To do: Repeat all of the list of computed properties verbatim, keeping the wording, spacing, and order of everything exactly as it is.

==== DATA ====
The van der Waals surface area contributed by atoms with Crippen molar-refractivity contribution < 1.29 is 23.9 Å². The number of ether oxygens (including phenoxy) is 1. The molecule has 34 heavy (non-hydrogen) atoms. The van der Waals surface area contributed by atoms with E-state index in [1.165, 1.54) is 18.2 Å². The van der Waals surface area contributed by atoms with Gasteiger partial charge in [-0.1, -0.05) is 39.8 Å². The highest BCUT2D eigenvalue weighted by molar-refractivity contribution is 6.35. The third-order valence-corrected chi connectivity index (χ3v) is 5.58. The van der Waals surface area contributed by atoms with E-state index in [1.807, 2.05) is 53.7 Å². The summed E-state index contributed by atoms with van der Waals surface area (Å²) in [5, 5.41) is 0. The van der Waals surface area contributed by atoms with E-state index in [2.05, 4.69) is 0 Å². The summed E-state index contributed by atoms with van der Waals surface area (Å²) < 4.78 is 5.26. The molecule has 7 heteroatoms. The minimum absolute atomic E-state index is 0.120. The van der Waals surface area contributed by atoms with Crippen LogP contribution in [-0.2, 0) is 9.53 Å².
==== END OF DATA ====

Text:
The van der Waals surface area contributed by atoms with Crippen molar-refractivity contribution < 1.29 is 23.9 Å². The number of ether oxygens (including phenoxy) is 1. The molecule has 34 heavy (non-hydrogen) atoms. The van der Waals surface area contributed by atoms with E-state index in [1.165, 1.54) is 18.2 Å². The van der Waals surface area contributed by atoms with Gasteiger partial charge in [-0.1, -0.05) is 39.8 Å². The highest BCUT2D eigenvalue weighted by molar-refractivity contribution is 6.35. The third-order valence-corrected chi connectivity index (χ3v) is 5.58. The van der Waals surface area contributed by atoms with E-state index in [1.807, 2.05) is 53.7 Å². The summed E-state index contributed by atoms with van der Waals surface area (Å²) in [5, 5.41) is 0. The van der Waals surface area contributed by atoms with E-state index in [2.05, 4.69) is 0 Å². The summed E-state index contributed by atoms with van der Waals surface area (Å²) < 4.78 is 5.26. The molecule has 7 heteroatoms. The minimum absolute atomic E-state index is 0.120. The van der Waals surface area contributed by atoms with Crippen LogP contribution in [-0.2, 0) is 9.53 Å².